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    Hispanic Fusion

    The fusion of American and Hispanic cultures goes beyond the aisles of Latin cuisine items found on a retailer's shelf.

    The fusion of American and Hispanic cultures goes beyond the aisles of Latin cuisine items found on a retailer's shelf. While the stores certainly bring it all together, Wal-Mart this year will bridge the cultural divide with the launch of Pollo Campero restaurants at its stores with the highest percentage of Hispanic shoppers.

    Pollo Campero, a Latin American chicken restaurant chain — which also maintains a take-out menu for hungry people on the go — plans to open 500 units in the U.S. by 2012, assisted by its launch at Wal-Mart. While the debut locations will serve largely Hispanic markets, the appeal of the food will help drive expansion into non-Hispanic towns and cities.

    As the U.S. population changes to reflect a rising percentage of Hispanic consumers — the fastest growing minority group in the country — a strong growth in ethnic foods will grow as well.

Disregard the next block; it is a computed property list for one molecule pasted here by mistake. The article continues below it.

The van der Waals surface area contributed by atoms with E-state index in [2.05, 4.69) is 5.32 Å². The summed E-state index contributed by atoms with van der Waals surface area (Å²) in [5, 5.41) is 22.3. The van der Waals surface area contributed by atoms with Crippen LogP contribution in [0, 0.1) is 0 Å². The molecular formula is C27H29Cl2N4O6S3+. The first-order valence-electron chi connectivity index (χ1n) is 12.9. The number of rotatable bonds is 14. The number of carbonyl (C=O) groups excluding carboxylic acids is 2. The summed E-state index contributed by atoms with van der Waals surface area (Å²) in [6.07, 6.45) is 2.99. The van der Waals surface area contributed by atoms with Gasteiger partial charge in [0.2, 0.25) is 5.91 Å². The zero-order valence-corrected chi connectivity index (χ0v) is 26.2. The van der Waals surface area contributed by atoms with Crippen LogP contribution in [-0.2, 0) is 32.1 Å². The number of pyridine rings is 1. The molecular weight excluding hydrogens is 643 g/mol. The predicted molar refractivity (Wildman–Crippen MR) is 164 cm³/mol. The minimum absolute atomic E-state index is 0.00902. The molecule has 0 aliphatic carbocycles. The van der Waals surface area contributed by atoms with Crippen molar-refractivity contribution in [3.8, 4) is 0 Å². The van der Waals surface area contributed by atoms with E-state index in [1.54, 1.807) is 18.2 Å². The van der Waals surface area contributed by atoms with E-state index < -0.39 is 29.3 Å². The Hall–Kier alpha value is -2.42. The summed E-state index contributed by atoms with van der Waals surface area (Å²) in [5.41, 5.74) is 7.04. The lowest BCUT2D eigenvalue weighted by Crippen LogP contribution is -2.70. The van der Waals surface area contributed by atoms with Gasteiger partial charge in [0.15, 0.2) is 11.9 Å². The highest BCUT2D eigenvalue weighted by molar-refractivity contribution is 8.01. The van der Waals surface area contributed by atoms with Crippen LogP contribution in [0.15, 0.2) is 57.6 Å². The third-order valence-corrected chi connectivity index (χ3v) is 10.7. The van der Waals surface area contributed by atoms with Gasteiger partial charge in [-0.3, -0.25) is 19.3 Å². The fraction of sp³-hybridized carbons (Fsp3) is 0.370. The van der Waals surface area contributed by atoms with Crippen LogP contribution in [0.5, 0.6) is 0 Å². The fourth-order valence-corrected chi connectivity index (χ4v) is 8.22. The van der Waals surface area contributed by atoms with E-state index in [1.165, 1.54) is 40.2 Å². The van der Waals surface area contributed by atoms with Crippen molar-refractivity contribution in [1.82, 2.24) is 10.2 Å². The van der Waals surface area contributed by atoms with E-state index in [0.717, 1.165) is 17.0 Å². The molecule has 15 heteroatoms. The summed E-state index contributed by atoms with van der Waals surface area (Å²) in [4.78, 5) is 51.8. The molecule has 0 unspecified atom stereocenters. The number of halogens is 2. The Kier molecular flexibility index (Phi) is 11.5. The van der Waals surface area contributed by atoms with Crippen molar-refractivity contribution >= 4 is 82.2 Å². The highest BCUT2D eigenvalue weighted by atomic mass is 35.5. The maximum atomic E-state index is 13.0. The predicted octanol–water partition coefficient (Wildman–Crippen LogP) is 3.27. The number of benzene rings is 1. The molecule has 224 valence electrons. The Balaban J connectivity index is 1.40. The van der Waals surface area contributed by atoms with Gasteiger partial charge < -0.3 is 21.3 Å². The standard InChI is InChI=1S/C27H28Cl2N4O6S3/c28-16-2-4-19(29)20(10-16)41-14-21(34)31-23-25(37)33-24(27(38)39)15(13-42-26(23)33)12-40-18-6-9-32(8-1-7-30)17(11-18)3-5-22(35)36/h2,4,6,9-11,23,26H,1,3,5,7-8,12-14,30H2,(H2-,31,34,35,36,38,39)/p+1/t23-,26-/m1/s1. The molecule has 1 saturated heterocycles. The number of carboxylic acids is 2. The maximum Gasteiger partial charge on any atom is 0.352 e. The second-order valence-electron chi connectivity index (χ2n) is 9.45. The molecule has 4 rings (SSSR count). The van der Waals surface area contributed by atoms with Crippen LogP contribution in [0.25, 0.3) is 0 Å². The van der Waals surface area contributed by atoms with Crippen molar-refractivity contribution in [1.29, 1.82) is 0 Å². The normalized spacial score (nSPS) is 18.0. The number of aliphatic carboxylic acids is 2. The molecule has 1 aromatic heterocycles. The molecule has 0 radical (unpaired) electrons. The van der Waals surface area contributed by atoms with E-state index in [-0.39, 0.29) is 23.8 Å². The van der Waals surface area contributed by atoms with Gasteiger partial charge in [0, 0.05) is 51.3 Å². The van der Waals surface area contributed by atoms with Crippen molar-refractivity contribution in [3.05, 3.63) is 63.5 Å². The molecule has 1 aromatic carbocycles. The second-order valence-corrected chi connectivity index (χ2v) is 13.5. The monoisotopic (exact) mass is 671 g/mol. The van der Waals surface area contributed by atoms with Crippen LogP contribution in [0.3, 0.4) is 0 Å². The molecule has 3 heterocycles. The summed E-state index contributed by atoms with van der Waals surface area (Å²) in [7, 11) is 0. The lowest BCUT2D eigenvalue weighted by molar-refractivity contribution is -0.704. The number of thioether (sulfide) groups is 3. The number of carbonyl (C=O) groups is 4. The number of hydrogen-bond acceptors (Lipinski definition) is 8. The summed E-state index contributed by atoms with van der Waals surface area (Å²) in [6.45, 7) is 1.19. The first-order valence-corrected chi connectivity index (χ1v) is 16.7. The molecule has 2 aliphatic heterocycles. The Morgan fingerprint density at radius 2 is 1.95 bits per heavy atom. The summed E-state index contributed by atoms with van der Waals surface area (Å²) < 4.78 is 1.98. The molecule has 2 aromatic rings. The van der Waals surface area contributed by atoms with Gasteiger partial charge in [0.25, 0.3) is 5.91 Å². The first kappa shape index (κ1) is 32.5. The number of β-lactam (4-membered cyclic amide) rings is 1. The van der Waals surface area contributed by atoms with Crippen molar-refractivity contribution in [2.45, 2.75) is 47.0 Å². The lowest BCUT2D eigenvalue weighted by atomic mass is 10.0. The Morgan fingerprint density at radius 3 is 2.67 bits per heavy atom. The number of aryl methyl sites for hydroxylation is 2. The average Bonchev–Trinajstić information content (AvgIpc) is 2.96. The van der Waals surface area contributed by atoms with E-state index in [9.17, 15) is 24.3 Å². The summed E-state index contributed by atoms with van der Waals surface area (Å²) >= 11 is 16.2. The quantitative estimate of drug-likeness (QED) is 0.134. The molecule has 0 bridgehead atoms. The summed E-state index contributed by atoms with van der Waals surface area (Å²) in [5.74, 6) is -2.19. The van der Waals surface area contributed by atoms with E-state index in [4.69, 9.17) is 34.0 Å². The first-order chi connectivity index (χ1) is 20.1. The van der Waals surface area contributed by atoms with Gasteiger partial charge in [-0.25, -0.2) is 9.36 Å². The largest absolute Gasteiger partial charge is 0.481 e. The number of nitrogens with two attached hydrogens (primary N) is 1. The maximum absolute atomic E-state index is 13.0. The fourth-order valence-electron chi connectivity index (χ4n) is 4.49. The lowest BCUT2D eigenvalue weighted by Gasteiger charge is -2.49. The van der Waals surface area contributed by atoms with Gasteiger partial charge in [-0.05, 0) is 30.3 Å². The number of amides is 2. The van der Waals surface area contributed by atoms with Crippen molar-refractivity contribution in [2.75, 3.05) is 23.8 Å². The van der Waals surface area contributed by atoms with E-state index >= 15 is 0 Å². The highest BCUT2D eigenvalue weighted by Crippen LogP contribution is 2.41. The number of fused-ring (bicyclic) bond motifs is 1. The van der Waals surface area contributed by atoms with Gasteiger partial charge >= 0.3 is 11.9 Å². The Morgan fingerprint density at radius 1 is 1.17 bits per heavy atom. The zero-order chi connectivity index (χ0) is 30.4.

Hispanic cuisine, made famous by the taco, burrito and three-alarm bowls of chili, have already gone mainstream as have chipolte and jalapeno peppers. These flavorful dishes and ingredients have been transforming Americans' menus over time, reflective of the exploding Hispanic population in this country. To meet this trend head on, Wal-Mart celebrated Three Kings Day in select stores (December 26 to January 6) that cater to a largely Hispanic clientele. Among the product offerings were Rosca de Reyes (Hispanic Holiday Kings Cake) and traditional hot chocolate.

    In an April 1 "U.S. Retailing & Consumer Trends" report written by Todd Hale, senior vice president, Consumer & Shopper Insight, Nielsen Homescan & Spectra, Hale noted that the growth of various ethnic groups is impacting what maintstream America buys. Keeping in mind the need for "convenient consumer solutions" that address portability plus preparation ease and prep time, Hale cautioned readers that 2008 could be another tough year for restaurants providing opportunities for manufacturers and retailers to fill in the meal gaps. He suggested grocery retailers find additional opportunities in these tough economic times with developing their private label prepared meal programs that focus on Natural, Organic and Hispanic products.

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